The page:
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Roof assembly for exterior polyiso and metal roof – garden studio

pceverha | Posted in General Questions on

I’m building a modern studio shed that I’d like to air condition on an irregular basis. I’ll probably outfit with a mini-split and keep it no colder than 55 and no warmer than 85, and then 20ish hours a week at room temperature. For multiple reasons – including learning the building science for a future house build – I want there to be a reasonable amount of insulation, and I’m drawn to the exterior polyiso shell idea. The size of this structure is smaller than required for building codes/permits. I’m right on the edge of Zone 2/Zone 3. The rafters/studs will be exposed on the inside, and this will be a single-plane (lean-to) type roof.

I’ve read quite a bit on GBA, but the part that keeps confusing me is the membranes/underlayment need. This is what I’m thinking to do:

Bottom up:
Exposed rafters
1/2 plywood deck
Self-adhered membrane on entire deck
Polyiso
1/2 plywood 
Synthetic underlayment
ribbed metal roof panels
 
Did I get this right? Feel free to shoot holes in this if I didn’t build the right stack.

Same basic question on the walls – what’s the correct stack with panel siding, polyiso, plywood sheathing.

Thanks for any help you can provide.

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Replies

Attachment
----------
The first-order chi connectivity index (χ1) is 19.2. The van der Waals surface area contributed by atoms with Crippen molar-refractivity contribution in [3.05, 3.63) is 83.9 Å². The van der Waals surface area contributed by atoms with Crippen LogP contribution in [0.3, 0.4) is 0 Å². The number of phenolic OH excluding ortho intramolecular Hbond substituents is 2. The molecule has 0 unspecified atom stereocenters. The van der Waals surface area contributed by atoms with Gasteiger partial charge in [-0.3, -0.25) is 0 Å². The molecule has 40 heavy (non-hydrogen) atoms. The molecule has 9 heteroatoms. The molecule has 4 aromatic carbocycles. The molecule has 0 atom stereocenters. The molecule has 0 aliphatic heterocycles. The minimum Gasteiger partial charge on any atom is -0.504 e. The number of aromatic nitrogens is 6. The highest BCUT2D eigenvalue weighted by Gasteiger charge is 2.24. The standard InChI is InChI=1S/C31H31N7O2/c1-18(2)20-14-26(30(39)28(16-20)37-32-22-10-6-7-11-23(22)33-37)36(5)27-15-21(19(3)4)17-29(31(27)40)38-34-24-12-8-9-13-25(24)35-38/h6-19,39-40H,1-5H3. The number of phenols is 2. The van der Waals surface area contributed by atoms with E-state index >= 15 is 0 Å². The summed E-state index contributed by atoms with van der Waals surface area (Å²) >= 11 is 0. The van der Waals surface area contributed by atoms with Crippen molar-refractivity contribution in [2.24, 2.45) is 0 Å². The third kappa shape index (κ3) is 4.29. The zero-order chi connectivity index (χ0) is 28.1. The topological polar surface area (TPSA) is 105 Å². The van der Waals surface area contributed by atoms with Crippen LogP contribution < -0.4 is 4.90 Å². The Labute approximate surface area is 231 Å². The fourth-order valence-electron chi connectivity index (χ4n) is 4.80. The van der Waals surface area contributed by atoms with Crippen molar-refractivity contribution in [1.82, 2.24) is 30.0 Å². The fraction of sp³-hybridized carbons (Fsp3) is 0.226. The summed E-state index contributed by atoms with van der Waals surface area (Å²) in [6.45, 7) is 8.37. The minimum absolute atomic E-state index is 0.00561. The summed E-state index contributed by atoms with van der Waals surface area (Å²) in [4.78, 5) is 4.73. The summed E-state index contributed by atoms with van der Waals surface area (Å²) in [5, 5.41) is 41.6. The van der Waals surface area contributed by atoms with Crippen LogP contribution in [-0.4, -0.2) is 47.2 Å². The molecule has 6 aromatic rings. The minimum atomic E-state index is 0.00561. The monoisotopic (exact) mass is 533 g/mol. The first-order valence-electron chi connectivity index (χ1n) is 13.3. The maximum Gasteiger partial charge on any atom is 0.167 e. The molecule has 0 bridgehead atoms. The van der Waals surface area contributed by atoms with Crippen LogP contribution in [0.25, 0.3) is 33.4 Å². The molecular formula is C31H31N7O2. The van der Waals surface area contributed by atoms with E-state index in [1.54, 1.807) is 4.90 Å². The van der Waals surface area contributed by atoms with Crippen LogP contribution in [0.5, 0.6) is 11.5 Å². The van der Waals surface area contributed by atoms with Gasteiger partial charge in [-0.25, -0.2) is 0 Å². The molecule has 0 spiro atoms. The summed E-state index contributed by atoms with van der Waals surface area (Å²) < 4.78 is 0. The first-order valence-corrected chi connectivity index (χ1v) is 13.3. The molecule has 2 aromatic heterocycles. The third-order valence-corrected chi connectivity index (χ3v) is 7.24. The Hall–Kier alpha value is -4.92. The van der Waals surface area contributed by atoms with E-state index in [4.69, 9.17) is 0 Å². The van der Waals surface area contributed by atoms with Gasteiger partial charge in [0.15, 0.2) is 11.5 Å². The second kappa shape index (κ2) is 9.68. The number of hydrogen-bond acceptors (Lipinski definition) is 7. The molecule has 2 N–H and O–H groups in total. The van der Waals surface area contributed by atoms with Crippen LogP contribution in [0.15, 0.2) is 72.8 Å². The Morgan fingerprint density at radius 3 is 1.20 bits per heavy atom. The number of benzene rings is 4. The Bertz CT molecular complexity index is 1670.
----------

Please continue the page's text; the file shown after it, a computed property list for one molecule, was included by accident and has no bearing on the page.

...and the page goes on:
1. Expert Member
    Malcolm Taylor | | #1

    pceverha,

    - You don't need a self-adhered membrane over the ceiling or wall plywood (although it does no harm), just tape the seams so it acts as an effective air-barrier.
    - As a substrate for the roof panels you can use either plywood or strapping. For the wall panels use horizontal strapping to create a rain-screen.

  2. Expert Member
    Akos | | #2

    Most roofing polyiso is fiber faced so it can't be exposed to water. If you are using roofing polyiso for the walls (tends to be the cheapest insulation around me), you need to have a WRB over the foam.

    In your mild climate, you don't need to go crazy with insulation. For a small space, a couple of inches is good enough. A bit more on the roof to reduce cooling load. Say 2" on walls 3" on the roof.

    So for your wall your stackup would be:
    -studs
    -sheathing with taped seams
    -polyiso
    -WRB (heavy duty house wrap)
    -horizontal 1x4 strapping
    -siding

  3. Darren Williams | | #3

    hello Akos, curious about fiber faced polyiso needing a wrb, i recently had my house resided and at that time we added 4 inches of polyiso, all recycled material, some was foil face and some was fiber faced, my wrb is at the sheathing plane and all windows etc were flashed to that. the foam was taped at all seams and strapped with true 1 inch material for the rainscreen gap, the process took a while and the foam was exposed to rain and i did not notice any deterioration in the fiber facing. should i be worried? how much water will actually get past the siding and how long will it actually be there with a large airgap? i live in the north east and i get more snow than rain... thanks
    Darren

    1. Expert Member
      Akos | | #4

      I've left fiber faced iso out exposed over winter. Was expecting it to be a wet mess but it looks like it held up just fine.

      Ideally, you want to protect the iso with a WRB, but not as critical as I would have though.

      As long as not a lot of bulk water makes it through your siding and you haven't done something silly like open cladding, I think it will hold up. The rain screen gap makes a big difference with drying as well which should keep you out of trouble.

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